“They tried to say that I made an offensive comment towards them. I said I didn't know anything about no damn murder! Yes, I was more than very upset but I don't recall saying anything offensive towards them. I had heard about how low-down and dirty they were in their police dealing with other people, but I never thought that one of those people would be Me!”
During the trial they claimed that they had been looking for daddy for several weeks and he had been dodging them. Daddy didn't know anything about it and they played on his ignorance, arrogance and innocence like a lamb being led to the slaughter. If he was supposed to be a dangerous killer and there was a 1st degree warrant for his arrest why leave him up stairs in the Courtroom and allow me to get away? Why not arrest me right then? Why trust him to even show up? Why would he show-up at the Courthouse anyway, and park out front knowing that he committed a crime?
Our family was being victimized, and demeaned by a Jim Crow system and crooked cop's, who relished in our distress and our downfall. I still don't have a full understanding of "why" the Lord allowed us to bear this Cross. But we have taken the suffering, the tribulation, and all the adversity like SOLDIERS!!! We realize that our adversity is not personal per-say, but Generational. So we endure as those who have gone on before us and on whose shoulders we stand so that others will not have to.
My grandmother was and will always be the most respectful, truthful, honest, faithful, God-fearing woman I know! She was "The Truth”. I have never known her tell a lie, fabricate, or withhold any discipline no matter what. If my father and his brothers were down bad she would tear their tails up! To think that she lie to protect him even if he was guilty is Ludicrous!
I’ve heard stories of my grandmother standing up to white folk in the bank, at the school, in the grocery store, in the street's and in town meeting's. Daddy saw her father, mother and brothers Jasper, Phillip, and his great grandfather confront the KKK, (especially after his Uncle William was gunned down by the police in the back of a police car, they had an issue with a female who was riding in his car whose skin color was to light. His story was featured in the April 17, 1958 Jet Magazine article, pages 10-13.
In 1968 my Uncle Joseph Michael was the first African American student to integrate the all white school in Rayville, La.
That’s where my father first met my then and now his BFF Judy. Yes, Judy is white. Her father was one of the richest farmers in Richland Parish at the time. So you can imagine some of the contention and hatred they endured due to their friendship. He told me all the rest of the white kids were being real mean and nasty, but Judy was different. They kicked it off and have been friends since grade school! Judy was the first white girl he took to the prom, brought out to the club in Rayville, and was allowed to come to my grand-mama's house even when he was not there.
That sort of racial tension was just a part of it. Daddy once saw my grandfather Willie “Dub” Hill make a State Trooper back-up out of their yard. Granddaddy told him that he didn't have any right on his property! This eventually led Granddaddy to staying up all night watching the front door while they slept. Nobody knew it but Granddaddy was a silent member of the Deacons for Defense. They were a group of Black men in Northeast La, who had organized to fight, patrol and protect black people in their communities during Jim Crow and Segregation.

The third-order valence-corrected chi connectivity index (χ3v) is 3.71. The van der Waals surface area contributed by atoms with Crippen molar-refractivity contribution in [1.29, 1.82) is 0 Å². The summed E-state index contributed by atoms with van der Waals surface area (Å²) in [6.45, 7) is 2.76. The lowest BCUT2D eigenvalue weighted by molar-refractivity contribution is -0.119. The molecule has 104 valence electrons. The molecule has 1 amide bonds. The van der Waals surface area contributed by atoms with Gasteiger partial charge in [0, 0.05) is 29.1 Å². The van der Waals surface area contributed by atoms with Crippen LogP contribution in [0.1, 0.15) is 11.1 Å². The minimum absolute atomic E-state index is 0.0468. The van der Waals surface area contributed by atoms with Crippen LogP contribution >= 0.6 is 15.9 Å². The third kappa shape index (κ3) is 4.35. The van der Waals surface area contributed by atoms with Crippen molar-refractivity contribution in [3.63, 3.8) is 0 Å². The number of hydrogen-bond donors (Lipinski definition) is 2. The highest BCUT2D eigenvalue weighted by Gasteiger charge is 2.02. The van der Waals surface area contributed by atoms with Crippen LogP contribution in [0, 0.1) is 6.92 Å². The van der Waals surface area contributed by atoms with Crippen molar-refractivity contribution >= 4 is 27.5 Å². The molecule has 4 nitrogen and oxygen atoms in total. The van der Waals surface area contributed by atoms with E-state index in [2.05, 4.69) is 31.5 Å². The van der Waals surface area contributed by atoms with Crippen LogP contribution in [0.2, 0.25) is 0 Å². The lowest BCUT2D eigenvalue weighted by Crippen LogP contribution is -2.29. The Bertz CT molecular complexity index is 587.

My fathers incarceration is a discredit to my family's lineage, my fathers character, and he has spent his entire life in prison trying to prove that the powers that be in Rayville were at the least dishonest about his case.
“The guilt I have for not being a better Father, a better Son, a better Christian and living a lifestyle that even suggested to anybody that I could have done such a thing are my biggest regrets. God has shown me that I don't have to avenge my family's honor and true character. Scripture says that, "Vengeance is mine, I will repay!" Heb 10:30. .”
Shortly after daddy went to Angola. Judy ended up going to St. Gabriel for forgery but as God would have it she ended up in the same dorm as Tamesia Russell, and Wanda Thomas. Wanda testified during the trial that she was testifying out of the goodness of her heart:
Truth is at the time of the trial she had pending charges for distribution of cocaine and she was a paid informant. Investigator Willie Robinson paid her $100. In 2015, receipt of the payment and copies of the money were found during a visit to the Clerk of Courts office.
During Wanda's recorded Statement to Chief Investigator Willie Robinson and Detective Dale Carter, on October 17, 1989, she stated she was walking downtown when Dwayne and Ronnie whispered to her in the dark asking her if she knew where they could get a couple of chugs (cocaine). that they normally go to buy it themselves. However in her trial testimony she said it was "just this time" that she had seen daddy and Ronnie together before.
Wanda went so far as to say that Dwayne, whom she refereed to as "Dee" keep saying he had to "Ruff a Nigger Up". That he had some $20's, about $100 and that a week after the murder she saw T.C., Eddie Joe, Poochie. Mitch, Dwayne and his brother William in Magic City. That Dwayne got on his knees and crawled to the DJ stand to hide from the police.
To date I have been unable to locate any corroborating testimony or statements, of this night at the club, from any of the people Wanda mentioned in her statement including her brother, a female named Trish, and two men named Larry and Brice.
Wanda subsequently received a reduced sentence for her pending charges.
During Wanda and Tamesia's time with Judy at San Gabriel Women's Correctional Facility they both confided in her that daddy had not committed the crime. That they had been coerced by Investigator Willie Robinson to say what they said.
Wanda Faye is now deceased but during an interview on December 15, 1990, with former Louisiana Senator, Attorneys Charles Jones and Travis T. Vance, Jr. in San Gabriel, Louisiana, Tamesia, 19 years old at the time of the murder, told them how she had come to end up in the Women's Correctional Institute.
MORE DETAILS TO COME!!